I guess those are the realities versus some video show; that’s what I try to do in our self-defense videos. Yes, you have the static knife attacks or, the attacker places the knife somewhere on your body. You have those types of situations if you’re the type of person who goes out to bars or clubs. In those situations, rarely do you see anybody just pull out a knife and say, “Hey; I have a knife.” It doesn’t happen like that.

Sometimes I see videos where knife fighters are going head-to-head in one. I guess there are some drills where that could happen. But, again, that’s the main difference I see.

Eddy: Yeah; you’re probably not going to have a gentleman’s battle; it’s going to be more like somebody just pulls it out and stabs you and you don’t know what the hell it was.

Nick: [17:58] Yeah; you won’t even feel it under your adrenaline. A sick thing I saw was somebody being stabbed with a pen. It was right outside the club and there was this big brawl and this guy walks up to him and I could see he was dazed. He had scars on his face and I thought, “Shit! He just got stabbed with a pen!” (You know what I mean?)

[18:23] I could see all the stuff around and I…[incomplete statement] Again, a sharp object. And he probably didn’t even see it, so that’s the reality. You know what I mean?

I focus on awareness and facing an attacker. Where is his hand? Is it on his pocket? What’s in his hand? (Those are probably the most important parts of self defense that we miss.) Don’t cover the knife after it’s been pulled out and it’s at your throat; cover the knife when the person’s following you and it’s dangling or he’s reaching for his pocket and he’s getting close. Think, “Okay, why’s he reaching for his pocket?” “Why’s he coming so close?” “How fast am I ready to move?” “Where can I get?” “Is an improvised weapon close to me?”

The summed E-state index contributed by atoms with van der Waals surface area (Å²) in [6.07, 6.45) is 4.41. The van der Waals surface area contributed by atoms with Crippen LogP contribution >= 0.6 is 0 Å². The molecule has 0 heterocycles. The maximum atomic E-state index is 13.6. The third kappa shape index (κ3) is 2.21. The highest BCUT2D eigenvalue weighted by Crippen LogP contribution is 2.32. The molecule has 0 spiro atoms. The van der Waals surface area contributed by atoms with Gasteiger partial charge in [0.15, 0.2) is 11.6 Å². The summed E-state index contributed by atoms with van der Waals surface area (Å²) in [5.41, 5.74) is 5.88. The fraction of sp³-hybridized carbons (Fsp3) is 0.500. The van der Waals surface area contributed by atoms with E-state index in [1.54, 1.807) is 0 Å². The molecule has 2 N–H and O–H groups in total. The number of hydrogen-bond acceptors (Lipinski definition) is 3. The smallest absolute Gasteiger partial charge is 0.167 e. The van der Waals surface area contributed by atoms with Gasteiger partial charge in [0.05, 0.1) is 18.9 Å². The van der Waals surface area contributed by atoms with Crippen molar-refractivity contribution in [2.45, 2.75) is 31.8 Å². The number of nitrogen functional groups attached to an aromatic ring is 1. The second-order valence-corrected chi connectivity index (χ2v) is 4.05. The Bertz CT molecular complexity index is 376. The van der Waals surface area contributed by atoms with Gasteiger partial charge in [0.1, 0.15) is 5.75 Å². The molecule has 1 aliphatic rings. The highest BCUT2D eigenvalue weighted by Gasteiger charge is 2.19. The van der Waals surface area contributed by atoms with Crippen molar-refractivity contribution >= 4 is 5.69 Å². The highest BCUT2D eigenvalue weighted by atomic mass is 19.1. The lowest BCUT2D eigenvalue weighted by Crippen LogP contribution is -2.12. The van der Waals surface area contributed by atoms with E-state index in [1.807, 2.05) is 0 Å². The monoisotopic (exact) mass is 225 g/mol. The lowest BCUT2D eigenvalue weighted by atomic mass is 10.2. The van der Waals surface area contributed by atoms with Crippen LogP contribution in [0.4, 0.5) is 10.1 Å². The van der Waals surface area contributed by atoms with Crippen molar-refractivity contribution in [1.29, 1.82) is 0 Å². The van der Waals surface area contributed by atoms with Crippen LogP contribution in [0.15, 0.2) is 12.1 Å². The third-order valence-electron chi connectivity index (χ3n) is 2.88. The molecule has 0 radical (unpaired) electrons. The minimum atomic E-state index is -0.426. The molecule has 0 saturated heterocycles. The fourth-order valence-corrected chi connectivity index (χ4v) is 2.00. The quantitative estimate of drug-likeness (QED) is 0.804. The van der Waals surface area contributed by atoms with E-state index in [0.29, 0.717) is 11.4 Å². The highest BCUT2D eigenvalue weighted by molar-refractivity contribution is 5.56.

That is self defense. That’s what I teach. That’s what I think is a strong point and other systems do teach it but I emphasize it more because I know the importance of being able to intercept that knife or that attack, the sucker punch, or his friend coming off to the side.

Eddy: So, a lot of awareness goes into it, then? Just actually knowing what’s around you? Any movement. You have to see everything.

Nick: [19:37] Totally, because it helps you be proactive! It helps you move a few seconds before your attacker. Why give him a head start?

If I’m thinking he’s going to attack me and I see him reaching for something, am I going to wait until he pulls out the knife? No; I’m going to go preemptive. I don’t have a choice! Once that knife comes out and he starts swinging, you only have a few seconds to trap it before you get slashed six–seven–eight times, maybe. (That’s the reality of it, depending on how much you train [unclear what “it” is that was trained] it.)

I’ll look at people who take a self-defense class two or three times a week. Twice a week they’re going to do forty, fifty…[incomplete statement] How much knife trap training do they actually do?

Picking up those signs and those cues are very important.

Eddy: What’s the psychology behind it when you’ve obviously talked yourself out of a lot of situations? Again, with the story of the gun, where he’s talking down[incomplete statement] What is the psychology [unclear. who’s psychology?]?

A potential attacker, if he actually backs off when you’re–[incomplete – and unclear – statement]just by your words?

[unclear question: what WHAT “kind-of” goes into what?] What kind-of goes into that? Like, if he (going to the other side, there), but what is going through an attacker’s head? Is he thinking, “Okay, I’ll just kind of back off now.”?